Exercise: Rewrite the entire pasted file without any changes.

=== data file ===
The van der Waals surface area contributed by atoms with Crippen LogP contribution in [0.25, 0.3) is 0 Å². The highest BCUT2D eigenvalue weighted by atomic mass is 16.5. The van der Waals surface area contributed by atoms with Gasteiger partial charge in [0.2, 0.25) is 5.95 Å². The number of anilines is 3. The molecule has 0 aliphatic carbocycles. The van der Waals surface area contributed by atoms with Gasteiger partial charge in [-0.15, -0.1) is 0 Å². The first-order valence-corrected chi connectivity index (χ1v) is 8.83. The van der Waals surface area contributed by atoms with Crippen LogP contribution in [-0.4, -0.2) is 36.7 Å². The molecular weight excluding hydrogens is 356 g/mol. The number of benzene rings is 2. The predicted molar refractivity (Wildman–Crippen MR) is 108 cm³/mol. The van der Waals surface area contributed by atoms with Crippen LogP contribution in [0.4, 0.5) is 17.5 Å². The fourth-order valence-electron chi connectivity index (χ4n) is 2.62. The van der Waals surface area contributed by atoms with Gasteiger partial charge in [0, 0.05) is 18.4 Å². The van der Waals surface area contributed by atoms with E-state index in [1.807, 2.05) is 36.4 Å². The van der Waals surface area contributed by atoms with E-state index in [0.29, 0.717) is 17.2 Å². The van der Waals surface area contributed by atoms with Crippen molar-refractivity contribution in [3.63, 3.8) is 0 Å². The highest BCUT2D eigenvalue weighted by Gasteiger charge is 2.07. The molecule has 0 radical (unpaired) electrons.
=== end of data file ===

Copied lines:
The van der Waals surface area contributed by atoms with Crippen LogP contribution in [0.25, 0.3) is 0 Å². The highest BCUT2D eigenvalue weighted by atomic mass is 16.5. The van der Waals surface area contributed by atoms with Gasteiger partial charge in [0.2, 0.25) is 5.95 Å². The number of anilines is 3. The molecule has 0 aliphatic carbocycles. The van der Waals surface area contributed by atoms with Gasteiger partial charge in [-0.15, -0.1) is 0 Å². The first-order valence-corrected chi connectivity index (χ1v) is 8.83. The van der Waals surface area contributed by atoms with Crippen LogP contribution in [-0.4, -0.2) is 36.7 Å². The molecular weight excluding hydrogens is 356 g/mol. The number of benzene rings is 2. The predicted molar refractivity (Wildman–Crippen MR) is 108 cm³/mol. The van der Waals surface area contributed by atoms with Crippen LogP contribution in [0.4, 0.5) is 17.5 Å². The fourth-order valence-electron chi connectivity index (χ4n) is 2.62. The van der Waals surface area contributed by atoms with Gasteiger partial charge in [0, 0.05) is 18.4 Å². The van der Waals surface area contributed by atoms with E-state index in [1.807, 2.05) is 36.4 Å². The van der Waals surface area contributed by atoms with E-state index in [0.29, 0.717) is 17.2 Å². The van der Waals surface area contributed by atoms with Crippen molar-refractivity contribution in [3.63, 3.8) is 0 Å². The highest BCUT2D eigenvalue weighted by Gasteiger charge is 2.07. The molecule has 0 radical (unpaired) electrons.